As I write, at the equivalent of 11pm Saturday night in New York -- 11am Sunday morning in Beijing -- links to three of the four NYT essays about the 20th anniversary of Tiananmen Square are broken. (The page with links to the four essays is here: as of this moment, items #2, #3, and #4 are instead linked to essays about the recession from three months ago.)
I am sure that will be fixed soon. A quick note about the one essay that is readable at the moment, this one from Yu Hua, the author of Brothers. He says he is writing about the event for the first time ever in order to emphasize two points:
The first is that the Tiananmen pro-democracy protests amounted to a one-time release of the Chinese people's political passions, later replaced by a zeal for making money. The second is that after the summer of 1989 the incident vanished from the Chinese news media. As a result, few young Chinese know anything about it.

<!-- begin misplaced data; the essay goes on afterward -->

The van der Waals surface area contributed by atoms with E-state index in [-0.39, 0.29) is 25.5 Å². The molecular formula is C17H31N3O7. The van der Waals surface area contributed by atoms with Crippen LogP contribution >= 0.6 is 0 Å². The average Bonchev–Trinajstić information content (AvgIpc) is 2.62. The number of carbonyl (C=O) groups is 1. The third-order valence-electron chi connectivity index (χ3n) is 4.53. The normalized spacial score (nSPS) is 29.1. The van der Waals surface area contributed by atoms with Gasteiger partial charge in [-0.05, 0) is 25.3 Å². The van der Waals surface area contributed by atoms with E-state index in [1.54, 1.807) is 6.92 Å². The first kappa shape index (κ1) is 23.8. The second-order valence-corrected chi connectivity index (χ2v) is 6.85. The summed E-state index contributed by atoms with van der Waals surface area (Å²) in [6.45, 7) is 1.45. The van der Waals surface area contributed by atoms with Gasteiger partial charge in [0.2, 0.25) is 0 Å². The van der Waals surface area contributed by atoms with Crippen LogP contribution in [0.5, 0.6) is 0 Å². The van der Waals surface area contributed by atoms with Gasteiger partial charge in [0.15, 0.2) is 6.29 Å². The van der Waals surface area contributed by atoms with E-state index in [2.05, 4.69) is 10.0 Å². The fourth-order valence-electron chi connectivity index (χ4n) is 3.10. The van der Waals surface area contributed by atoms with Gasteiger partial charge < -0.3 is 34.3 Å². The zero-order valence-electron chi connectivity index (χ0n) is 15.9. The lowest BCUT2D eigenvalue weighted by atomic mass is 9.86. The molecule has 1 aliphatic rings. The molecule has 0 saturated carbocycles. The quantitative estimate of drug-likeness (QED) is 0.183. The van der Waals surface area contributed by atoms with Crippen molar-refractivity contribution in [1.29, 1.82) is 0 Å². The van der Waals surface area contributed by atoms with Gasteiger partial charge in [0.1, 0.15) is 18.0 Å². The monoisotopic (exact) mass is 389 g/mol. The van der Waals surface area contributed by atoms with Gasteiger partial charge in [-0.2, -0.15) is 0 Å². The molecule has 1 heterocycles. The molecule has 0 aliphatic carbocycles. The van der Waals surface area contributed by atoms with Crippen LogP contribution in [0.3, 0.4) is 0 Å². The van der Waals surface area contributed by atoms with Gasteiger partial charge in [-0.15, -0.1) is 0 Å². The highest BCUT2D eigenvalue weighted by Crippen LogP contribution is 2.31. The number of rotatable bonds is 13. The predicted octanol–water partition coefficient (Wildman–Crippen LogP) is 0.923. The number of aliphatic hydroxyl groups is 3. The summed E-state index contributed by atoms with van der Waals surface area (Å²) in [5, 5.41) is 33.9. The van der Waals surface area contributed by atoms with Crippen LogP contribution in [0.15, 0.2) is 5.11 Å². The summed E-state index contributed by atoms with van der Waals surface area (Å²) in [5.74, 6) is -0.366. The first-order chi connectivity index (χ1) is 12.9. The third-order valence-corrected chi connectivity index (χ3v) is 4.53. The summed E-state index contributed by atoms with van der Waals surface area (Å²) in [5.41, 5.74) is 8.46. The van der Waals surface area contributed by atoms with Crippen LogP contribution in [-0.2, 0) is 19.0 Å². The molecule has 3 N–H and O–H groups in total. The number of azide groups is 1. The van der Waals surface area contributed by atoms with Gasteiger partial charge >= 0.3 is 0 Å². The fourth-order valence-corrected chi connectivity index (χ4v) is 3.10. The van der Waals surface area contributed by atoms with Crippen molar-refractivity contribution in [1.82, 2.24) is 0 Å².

The first point is continually thrashed out in all articles about the current state of China's economic and political evolution. For the moment I want to underscore the accuracy of the second.
I have spent a lot of time over the past three years with Chinese university students. They know a lot about the world, and about American history, and about certain periods in their own country's past. Virtually everyone can recite chapter and verse of the Japanese cruelties in China from the 1930s onward, or the 100 Years of Humiliation, or the long background of Chinese engagement with Tibet. Through their own family's experiences, many have heard of the trauma of the Cultural Revolution years and the starvation and hardship of the Great Leap Forward. But you can't assume they will ever have heard of what happened in Tiananmen Square twenty years ago. For a minority of people in China, the upcoming date of June 4 has tremendous significance. For most young people, it's just another day.
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